Here’s why you might need to rescan your TV right now

If you’re a Bay Area viewer who watches free, over-the-air television with an antenna, you will need to “rescan” your TV very soon.

According to the Federal Communications Commission (FCC), nearly 1,000 television stations across the country have been, or will be, transitioning to new frequencies. The switches will be made in phases through July.

The current transition phase includes nine local TV stations in the San Francisco-Oakland-San Jose area that are scheduled to change their broadcast frequencies by Friday, May 1. Viewers in the region will need to rescan their TVs to continue receiving these channels via an antenna.

The stations that are changing frequencies are as follows:

— KGO-TV (ABC 7)

— KNTV-TV (NBC 11)

— KRCB-TV (PBS 22)

— KSTS-TV (Telemundo 48)

— KDTV-DT (Univision 14)

— KDTV-CD (CH 28)

— KCNZ-CD (CH 28)

— KRON-TV (CH 4)

–KBCW-TV (CW 44)

The good news is that most viewers won’t need any new devices, equipment or services to rescan their TVs. To rescan, viewers will need their TV remote control or analog TV converter box, then choose “Channel Scan,” “Channel Tuning,” or “Auto Search” in the “Setup” or “Channel” menu (the precise labels vary among manufacturers).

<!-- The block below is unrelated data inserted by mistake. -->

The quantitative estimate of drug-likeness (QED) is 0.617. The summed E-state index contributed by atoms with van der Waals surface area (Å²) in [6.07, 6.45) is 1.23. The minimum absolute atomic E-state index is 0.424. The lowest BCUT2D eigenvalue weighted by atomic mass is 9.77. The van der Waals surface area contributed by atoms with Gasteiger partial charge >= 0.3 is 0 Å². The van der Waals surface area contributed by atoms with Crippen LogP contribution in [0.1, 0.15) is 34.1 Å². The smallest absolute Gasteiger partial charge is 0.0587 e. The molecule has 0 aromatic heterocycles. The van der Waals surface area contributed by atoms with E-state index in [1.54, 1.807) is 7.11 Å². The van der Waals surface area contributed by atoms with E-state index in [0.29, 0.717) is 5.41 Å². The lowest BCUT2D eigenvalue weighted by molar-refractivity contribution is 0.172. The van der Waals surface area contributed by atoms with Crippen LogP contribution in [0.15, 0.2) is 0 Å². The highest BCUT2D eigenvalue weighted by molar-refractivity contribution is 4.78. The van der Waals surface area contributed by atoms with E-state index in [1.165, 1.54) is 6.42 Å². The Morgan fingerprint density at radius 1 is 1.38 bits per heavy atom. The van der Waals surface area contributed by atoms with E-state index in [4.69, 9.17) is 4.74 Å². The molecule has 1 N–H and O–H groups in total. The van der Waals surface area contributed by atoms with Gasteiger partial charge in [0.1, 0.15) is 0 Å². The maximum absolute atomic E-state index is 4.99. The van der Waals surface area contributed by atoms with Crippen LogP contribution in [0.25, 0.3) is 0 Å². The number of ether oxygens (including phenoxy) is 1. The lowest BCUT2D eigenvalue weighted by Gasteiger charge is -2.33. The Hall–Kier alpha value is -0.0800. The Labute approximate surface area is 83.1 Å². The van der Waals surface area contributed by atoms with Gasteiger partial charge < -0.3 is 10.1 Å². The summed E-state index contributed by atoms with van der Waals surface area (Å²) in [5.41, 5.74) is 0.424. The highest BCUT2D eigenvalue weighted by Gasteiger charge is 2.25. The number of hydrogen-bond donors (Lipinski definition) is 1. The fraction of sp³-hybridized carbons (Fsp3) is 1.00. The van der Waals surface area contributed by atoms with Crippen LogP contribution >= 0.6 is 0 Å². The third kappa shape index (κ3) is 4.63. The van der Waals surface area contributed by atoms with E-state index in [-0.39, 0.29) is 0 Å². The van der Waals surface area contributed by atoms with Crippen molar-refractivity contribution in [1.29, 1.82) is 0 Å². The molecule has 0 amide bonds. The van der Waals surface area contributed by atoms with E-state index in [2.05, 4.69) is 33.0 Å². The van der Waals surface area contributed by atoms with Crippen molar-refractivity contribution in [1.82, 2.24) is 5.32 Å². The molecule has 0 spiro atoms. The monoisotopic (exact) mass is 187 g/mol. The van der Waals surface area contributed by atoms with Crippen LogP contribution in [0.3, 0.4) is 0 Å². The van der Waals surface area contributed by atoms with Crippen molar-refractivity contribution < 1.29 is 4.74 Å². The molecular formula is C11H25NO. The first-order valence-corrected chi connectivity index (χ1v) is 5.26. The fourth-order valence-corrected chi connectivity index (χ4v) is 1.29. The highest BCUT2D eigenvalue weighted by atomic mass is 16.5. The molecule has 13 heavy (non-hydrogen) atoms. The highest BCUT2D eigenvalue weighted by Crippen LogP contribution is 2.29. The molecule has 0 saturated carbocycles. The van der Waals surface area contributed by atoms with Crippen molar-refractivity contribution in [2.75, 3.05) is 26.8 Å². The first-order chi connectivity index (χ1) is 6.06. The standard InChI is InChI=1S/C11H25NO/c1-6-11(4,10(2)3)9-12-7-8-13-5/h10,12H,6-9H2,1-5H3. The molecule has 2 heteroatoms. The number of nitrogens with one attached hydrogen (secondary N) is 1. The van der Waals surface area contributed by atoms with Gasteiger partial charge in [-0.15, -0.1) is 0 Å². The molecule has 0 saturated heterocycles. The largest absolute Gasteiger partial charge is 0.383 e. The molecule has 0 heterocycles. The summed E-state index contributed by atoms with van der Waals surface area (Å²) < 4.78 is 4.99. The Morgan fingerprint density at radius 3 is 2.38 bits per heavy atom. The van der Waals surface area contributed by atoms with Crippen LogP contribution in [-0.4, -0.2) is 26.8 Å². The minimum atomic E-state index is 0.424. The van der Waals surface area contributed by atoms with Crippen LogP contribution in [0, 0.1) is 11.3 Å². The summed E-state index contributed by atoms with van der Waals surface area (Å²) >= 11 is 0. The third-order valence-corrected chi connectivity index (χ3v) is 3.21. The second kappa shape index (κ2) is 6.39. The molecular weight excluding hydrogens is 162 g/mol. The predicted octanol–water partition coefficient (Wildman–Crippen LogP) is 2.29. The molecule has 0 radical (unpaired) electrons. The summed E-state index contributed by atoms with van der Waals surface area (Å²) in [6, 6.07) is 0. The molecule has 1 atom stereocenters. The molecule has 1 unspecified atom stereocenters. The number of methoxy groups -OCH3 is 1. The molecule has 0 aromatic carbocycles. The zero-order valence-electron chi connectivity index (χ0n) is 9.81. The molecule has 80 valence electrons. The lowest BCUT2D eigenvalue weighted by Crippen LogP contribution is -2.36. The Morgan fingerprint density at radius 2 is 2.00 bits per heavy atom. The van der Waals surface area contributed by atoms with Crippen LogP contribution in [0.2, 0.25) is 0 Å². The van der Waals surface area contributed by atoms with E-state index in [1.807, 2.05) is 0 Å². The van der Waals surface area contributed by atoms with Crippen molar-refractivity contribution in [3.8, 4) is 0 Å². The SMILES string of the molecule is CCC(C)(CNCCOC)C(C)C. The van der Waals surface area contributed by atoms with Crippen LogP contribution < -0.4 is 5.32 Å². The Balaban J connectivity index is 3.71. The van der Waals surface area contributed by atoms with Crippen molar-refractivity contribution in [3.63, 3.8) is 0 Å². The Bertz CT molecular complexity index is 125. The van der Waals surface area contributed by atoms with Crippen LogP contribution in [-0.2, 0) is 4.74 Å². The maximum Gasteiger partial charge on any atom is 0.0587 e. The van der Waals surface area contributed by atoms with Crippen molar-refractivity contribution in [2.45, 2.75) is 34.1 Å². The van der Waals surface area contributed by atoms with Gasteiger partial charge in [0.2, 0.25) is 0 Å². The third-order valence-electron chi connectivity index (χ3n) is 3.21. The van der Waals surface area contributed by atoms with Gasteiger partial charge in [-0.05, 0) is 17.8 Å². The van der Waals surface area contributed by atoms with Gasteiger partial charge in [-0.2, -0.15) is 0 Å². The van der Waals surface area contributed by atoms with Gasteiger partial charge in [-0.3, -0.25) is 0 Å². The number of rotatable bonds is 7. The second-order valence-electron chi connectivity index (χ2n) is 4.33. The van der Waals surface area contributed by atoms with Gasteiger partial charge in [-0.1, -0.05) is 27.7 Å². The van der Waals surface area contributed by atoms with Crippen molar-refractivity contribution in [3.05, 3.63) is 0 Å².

Once you find either the “Channel Scan” or “Channel Tuning” buttons, choose the automatic option to rescan. By rescanning, viewers who watch TV using an antenna will keep their existing channels, and may even discover new channels in their broadcast area.

For further assistance, TV viewers can visit or call the consumer helpline at 1-888-CALLFCC (1-888-225-5322) and press 6 to speak with a dedicated help desk representative.

Four other Bay Area TV stations changed their frequencies In a previous transition phase.

Cable and satellite viewers will not be affected as your service provider will do the rescanning.

The reason TV stations are changing frequencies is to make room for new 5G and other mobile broadband services. Nationwide, millions of U.S. households watch national network and local TV programming using an over-the-air antenna.

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Author: Chuck Barney

Mercury News Business